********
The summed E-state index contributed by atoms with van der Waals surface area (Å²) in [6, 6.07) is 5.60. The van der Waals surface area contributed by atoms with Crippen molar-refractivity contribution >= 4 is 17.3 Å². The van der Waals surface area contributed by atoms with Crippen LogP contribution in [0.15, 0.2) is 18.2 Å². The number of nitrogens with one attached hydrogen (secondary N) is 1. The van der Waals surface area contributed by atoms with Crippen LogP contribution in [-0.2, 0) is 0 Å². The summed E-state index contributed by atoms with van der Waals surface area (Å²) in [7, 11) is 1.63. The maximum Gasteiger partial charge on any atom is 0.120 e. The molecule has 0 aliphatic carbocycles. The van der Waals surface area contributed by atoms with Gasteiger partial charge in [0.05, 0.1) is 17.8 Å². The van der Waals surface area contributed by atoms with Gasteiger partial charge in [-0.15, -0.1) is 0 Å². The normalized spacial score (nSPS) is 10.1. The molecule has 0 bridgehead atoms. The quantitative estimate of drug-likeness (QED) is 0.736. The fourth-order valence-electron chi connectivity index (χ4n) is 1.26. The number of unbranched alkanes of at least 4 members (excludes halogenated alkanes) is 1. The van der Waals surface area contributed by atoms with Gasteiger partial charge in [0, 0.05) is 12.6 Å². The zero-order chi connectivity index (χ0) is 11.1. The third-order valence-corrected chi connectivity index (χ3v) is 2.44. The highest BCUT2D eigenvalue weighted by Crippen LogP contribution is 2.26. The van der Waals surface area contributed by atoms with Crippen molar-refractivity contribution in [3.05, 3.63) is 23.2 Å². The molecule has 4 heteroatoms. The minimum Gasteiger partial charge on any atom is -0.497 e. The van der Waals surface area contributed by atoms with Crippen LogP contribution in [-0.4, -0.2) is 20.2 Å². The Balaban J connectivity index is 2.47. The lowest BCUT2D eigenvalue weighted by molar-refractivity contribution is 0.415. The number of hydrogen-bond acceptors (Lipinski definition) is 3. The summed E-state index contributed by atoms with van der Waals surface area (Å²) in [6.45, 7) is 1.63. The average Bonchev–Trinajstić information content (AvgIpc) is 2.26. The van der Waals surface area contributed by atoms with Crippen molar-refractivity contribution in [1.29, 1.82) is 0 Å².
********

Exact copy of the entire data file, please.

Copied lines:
The summed E-state index contributed by atoms with van der Waals surface area (Å²) in [6, 6.07) is 5.60. The van der Waals surface area contributed by atoms with Crippen molar-refractivity contribution >= 4 is 17.3 Å². The van der Waals surface area contributed by atoms with Crippen LogP contribution in [0.15, 0.2) is 18.2 Å². The number of nitrogens with one attached hydrogen (secondary N) is 1. The van der Waals surface area contributed by atoms with Crippen LogP contribution in [-0.2, 0) is 0 Å². The summed E-state index contributed by atoms with van der Waals surface area (Å²) in [7, 11) is 1.63. The maximum Gasteiger partial charge on any atom is 0.120 e. The molecule has 0 aliphatic carbocycles. The van der Waals surface area contributed by atoms with Gasteiger partial charge in [0.05, 0.1) is 17.8 Å². The van der Waals surface area contributed by atoms with Gasteiger partial charge in [-0.15, -0.1) is 0 Å². The normalized spacial score (nSPS) is 10.1. The molecule has 0 bridgehead atoms. The quantitative estimate of drug-likeness (QED) is 0.736. The fourth-order valence-electron chi connectivity index (χ4n) is 1.26. The number of unbranched alkanes of at least 4 members (excludes halogenated alkanes) is 1. The van der Waals surface area contributed by atoms with Gasteiger partial charge in [0, 0.05) is 12.6 Å². The zero-order chi connectivity index (χ0) is 11.1. The third-order valence-corrected chi connectivity index (χ3v) is 2.44. The highest BCUT2D eigenvalue weighted by Crippen LogP contribution is 2.26. The van der Waals surface area contributed by atoms with Crippen molar-refractivity contribution in [3.05, 3.63) is 23.2 Å². The molecule has 4 heteroatoms. The minimum Gasteiger partial charge on any atom is -0.497 e. The van der Waals surface area contributed by atoms with Crippen LogP contribution in [-0.4, -0.2) is 20.2 Å². The Balaban J connectivity index is 2.47. The lowest BCUT2D eigenvalue weighted by molar-refractivity contribution is 0.415. The number of hydrogen-bond acceptors (Lipinski definition) is 3. The summed E-state index contributed by atoms with van der Waals surface area (Å²) in [6.45, 7) is 1.63. The average Bonchev–Trinajstić information content (AvgIpc) is 2.26. The van der Waals surface area contributed by atoms with Crippen molar-refractivity contribution in [1.29, 1.82) is 0 Å².